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» Common Causes of Tooth Loss

» Replacing Missing Teeth

» Restorative Options

» Replacing a single tooth
» Replacing multiple teeth
» Replacing all teeth in jaw
» Attachments & abutments

» Adjunctive Procedures

» Advantages of Dental Implants



» Introduction to Dental Implants



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Replacing a Single Tooth


Replacing a single tooth can be achieved with a conventional bridge or an implant retained crown.

The conventional fixed partial denture (fixed bridge) requires that your dentist drills down two or more adjacent teeth to create space for the crowns of the prosthetic teeth. Placing a bridge on natural teeth increases the functional forces that are placed upon them and makes the use of floss between the teeth more difficult. Conventional bridges may need to be replaced if the supporting teeth develop cavities or periodontal disease. In a certain percentage of instances while preparing the adjacent teeth for crowns (i.e. drilling down a tooth), the preparatory procedure will cause the nerve of the tooth to die and require root canal treatment to eliminate infection of the nerve.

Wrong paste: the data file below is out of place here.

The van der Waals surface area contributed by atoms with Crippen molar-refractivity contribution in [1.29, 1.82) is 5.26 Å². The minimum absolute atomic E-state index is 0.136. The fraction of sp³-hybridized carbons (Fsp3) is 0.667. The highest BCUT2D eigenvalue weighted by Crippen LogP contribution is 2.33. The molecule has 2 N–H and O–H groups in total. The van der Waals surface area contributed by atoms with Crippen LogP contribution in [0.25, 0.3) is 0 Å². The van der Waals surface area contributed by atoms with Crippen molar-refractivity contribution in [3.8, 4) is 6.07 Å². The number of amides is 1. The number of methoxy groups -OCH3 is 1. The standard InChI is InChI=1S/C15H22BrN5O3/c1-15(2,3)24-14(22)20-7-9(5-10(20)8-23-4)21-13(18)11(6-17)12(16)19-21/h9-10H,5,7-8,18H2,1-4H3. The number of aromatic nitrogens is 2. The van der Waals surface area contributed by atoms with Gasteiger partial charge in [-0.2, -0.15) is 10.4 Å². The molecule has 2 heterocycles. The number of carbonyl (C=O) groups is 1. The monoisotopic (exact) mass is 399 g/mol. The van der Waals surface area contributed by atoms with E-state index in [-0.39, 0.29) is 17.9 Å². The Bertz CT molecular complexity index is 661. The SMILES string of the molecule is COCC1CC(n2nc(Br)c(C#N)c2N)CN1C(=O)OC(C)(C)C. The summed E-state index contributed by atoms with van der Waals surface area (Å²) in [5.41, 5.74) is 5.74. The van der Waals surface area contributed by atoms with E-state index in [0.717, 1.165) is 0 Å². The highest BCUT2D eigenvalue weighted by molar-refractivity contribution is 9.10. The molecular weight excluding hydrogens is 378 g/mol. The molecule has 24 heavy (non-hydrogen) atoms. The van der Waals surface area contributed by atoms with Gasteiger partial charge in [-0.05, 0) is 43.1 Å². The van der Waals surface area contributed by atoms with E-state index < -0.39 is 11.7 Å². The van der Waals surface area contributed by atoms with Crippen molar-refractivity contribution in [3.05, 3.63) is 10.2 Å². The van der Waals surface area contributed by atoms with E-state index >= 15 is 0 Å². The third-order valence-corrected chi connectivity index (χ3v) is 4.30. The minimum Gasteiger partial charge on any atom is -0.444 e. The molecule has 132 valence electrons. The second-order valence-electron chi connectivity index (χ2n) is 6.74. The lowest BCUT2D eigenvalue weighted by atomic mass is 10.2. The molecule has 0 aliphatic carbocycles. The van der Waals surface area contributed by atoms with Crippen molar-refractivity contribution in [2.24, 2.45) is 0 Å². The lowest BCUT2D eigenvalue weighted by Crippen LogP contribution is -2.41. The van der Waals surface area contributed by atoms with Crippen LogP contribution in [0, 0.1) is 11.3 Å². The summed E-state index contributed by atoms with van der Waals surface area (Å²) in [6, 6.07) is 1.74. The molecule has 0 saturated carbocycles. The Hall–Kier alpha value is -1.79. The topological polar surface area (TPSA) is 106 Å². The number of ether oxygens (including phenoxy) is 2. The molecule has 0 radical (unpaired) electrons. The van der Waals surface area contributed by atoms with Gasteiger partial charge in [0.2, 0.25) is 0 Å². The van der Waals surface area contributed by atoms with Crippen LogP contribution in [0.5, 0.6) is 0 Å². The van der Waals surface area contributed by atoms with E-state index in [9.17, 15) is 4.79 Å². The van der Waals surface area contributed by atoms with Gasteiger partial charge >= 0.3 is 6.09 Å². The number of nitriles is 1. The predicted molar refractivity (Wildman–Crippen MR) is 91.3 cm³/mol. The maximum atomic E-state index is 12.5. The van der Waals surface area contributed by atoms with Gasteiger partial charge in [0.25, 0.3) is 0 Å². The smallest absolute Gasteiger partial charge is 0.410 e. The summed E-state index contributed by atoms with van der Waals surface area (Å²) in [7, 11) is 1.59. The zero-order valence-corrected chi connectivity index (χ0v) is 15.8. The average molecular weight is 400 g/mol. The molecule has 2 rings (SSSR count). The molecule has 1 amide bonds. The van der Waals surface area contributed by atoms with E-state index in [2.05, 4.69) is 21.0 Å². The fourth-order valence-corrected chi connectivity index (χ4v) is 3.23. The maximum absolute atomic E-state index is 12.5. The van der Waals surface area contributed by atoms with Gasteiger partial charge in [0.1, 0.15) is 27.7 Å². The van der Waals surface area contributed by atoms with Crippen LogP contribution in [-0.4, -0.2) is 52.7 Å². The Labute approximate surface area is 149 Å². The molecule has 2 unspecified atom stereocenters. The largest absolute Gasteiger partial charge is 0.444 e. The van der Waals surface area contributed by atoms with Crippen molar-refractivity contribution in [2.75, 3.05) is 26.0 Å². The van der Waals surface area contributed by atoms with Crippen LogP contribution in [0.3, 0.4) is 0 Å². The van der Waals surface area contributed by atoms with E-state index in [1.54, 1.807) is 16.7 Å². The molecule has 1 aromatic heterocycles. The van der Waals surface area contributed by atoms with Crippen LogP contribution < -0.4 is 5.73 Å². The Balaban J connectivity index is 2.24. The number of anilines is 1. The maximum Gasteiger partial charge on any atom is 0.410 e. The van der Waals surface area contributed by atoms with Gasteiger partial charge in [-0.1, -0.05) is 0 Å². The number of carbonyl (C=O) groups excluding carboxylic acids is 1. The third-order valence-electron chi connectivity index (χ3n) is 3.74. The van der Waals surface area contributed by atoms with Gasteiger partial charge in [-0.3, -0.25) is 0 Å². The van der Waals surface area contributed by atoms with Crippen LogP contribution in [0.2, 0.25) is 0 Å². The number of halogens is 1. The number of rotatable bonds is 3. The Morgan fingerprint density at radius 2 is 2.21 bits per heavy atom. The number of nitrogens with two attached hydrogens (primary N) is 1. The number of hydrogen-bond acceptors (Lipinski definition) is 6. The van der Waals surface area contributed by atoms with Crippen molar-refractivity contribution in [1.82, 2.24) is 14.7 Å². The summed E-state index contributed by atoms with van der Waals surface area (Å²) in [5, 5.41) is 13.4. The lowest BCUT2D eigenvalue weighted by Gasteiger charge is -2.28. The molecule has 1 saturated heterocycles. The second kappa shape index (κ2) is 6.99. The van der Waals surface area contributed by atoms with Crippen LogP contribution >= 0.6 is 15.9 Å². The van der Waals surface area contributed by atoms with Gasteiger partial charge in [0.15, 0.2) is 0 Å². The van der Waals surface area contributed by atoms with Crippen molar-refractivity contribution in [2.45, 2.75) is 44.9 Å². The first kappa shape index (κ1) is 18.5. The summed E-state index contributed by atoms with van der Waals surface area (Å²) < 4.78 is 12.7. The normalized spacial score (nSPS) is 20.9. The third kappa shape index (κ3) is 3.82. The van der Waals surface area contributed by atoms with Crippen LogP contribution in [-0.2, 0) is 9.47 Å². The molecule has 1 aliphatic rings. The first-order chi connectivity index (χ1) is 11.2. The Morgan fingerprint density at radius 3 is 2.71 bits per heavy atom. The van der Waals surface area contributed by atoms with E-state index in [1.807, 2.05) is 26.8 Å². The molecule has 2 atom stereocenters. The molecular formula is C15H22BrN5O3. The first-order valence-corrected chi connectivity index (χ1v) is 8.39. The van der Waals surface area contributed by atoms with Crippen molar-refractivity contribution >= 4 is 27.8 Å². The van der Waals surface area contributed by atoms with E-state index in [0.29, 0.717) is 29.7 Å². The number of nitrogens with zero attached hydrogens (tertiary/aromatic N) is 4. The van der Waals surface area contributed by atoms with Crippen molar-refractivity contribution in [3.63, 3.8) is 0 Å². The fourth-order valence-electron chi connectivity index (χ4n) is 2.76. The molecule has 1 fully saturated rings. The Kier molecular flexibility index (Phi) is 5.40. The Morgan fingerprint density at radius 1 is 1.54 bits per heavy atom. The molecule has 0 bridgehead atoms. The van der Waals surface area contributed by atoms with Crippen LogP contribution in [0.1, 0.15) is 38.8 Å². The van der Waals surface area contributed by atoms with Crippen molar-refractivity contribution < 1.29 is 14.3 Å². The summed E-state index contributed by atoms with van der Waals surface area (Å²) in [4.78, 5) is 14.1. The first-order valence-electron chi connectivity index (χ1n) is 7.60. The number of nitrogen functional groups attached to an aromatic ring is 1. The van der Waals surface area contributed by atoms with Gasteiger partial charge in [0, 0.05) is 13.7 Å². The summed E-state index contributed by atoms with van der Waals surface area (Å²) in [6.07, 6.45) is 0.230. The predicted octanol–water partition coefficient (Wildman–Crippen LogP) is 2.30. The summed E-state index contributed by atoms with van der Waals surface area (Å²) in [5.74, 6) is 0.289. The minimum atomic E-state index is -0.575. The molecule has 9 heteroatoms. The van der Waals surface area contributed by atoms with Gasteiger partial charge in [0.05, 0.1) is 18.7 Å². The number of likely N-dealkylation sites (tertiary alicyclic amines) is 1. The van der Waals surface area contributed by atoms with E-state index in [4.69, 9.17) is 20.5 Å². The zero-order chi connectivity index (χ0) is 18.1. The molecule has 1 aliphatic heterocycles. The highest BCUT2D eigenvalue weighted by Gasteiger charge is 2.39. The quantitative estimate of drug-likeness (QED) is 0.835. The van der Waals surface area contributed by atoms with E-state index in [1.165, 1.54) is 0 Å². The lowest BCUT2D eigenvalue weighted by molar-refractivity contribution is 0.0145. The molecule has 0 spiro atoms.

An implant single-tooth restoration avoids the need to restore the adjacent teeth and also replaces the support that is lost with the missing tooth. This allows normal flossing as if the replacement implant were a natural tooth. An implant is placed in the position of the missing tooth. When the implant is stable and ready for loading, an abutment can be attached to the implant that will connect the final crown to the implant. An impression is made to record the contours of the abutment or the position of the implant top. The crown is then fabricated and fixed in place using cement or screws. An implant crown is not susceptible to cavities but may develop complications if oral hygiene is not maintained. The implant restoration should be routinely evaluated in time intervals that are determined by the conditions of the remaining natural teeth and the implant.